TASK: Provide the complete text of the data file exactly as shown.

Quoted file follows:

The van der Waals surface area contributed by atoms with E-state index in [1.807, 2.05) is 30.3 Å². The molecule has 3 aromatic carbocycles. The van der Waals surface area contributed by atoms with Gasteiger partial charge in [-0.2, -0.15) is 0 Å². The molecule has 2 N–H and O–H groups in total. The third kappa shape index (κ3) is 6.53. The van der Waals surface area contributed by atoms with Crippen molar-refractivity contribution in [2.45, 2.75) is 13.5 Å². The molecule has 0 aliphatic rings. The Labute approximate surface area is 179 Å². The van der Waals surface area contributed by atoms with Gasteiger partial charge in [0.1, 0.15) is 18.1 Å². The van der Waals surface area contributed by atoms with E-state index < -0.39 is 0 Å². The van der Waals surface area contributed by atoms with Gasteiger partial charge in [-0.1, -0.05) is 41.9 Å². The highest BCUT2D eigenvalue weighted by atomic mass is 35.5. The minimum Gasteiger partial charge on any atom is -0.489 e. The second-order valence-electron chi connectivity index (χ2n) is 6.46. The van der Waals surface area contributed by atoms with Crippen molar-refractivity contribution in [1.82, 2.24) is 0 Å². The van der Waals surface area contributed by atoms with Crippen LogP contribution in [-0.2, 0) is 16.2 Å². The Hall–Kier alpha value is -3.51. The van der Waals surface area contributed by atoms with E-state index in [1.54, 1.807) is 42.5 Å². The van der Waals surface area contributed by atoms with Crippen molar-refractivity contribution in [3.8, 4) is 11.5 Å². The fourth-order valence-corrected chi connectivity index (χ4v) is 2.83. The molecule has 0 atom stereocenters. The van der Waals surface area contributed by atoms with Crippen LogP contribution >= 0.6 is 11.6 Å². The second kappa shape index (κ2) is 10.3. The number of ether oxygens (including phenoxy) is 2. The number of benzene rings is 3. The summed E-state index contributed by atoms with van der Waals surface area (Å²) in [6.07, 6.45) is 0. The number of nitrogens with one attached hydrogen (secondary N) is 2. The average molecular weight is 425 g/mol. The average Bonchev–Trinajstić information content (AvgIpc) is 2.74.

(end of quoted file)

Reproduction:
The van der Waals surface area contributed by atoms with E-state index in [1.807, 2.05) is 30.3 Å². The molecule has 3 aromatic carbocycles. The van der Waals surface area contributed by atoms with Gasteiger partial charge in [-0.2, -0.15) is 0 Å². The molecule has 2 N–H and O–H groups in total. The third kappa shape index (κ3) is 6.53. The van der Waals surface area contributed by atoms with Crippen molar-refractivity contribution in [2.45, 2.75) is 13.5 Å². The molecule has 0 aliphatic rings. The Labute approximate surface area is 179 Å². The van der Waals surface area contributed by atoms with Gasteiger partial charge in [0.1, 0.15) is 18.1 Å². The van der Waals surface area contributed by atoms with E-state index < -0.39 is 0 Å². The van der Waals surface area contributed by atoms with Gasteiger partial charge in [-0.1, -0.05) is 41.9 Å². The highest BCUT2D eigenvalue weighted by atomic mass is 35.5. The minimum Gasteiger partial charge on any atom is -0.489 e. The second-order valence-electron chi connectivity index (χ2n) is 6.46. The van der Waals surface area contributed by atoms with Crippen molar-refractivity contribution in [1.82, 2.24) is 0 Å². The van der Waals surface area contributed by atoms with Crippen LogP contribution in [-0.2, 0) is 16.2 Å². The Hall–Kier alpha value is -3.51. The van der Waals surface area contributed by atoms with E-state index in [1.54, 1.807) is 42.5 Å². The van der Waals surface area contributed by atoms with Crippen molar-refractivity contribution in [3.8, 4) is 11.5 Å². The fourth-order valence-corrected chi connectivity index (χ4v) is 2.83. The molecule has 0 atom stereocenters. The van der Waals surface area contributed by atoms with Crippen LogP contribution >= 0.6 is 11.6 Å². The second kappa shape index (κ2) is 10.3. The number of ether oxygens (including phenoxy) is 2. The number of benzene rings is 3. The summed E-state index contributed by atoms with van der Waals surface area (Å²) in [6.07, 6.45) is 0. The number of nitrogens with one attached hydrogen (secondary N) is 2. The average molecular weight is 425 g/mol. The average Bonchev–Trinajstić information content (AvgIpc) is 2.74.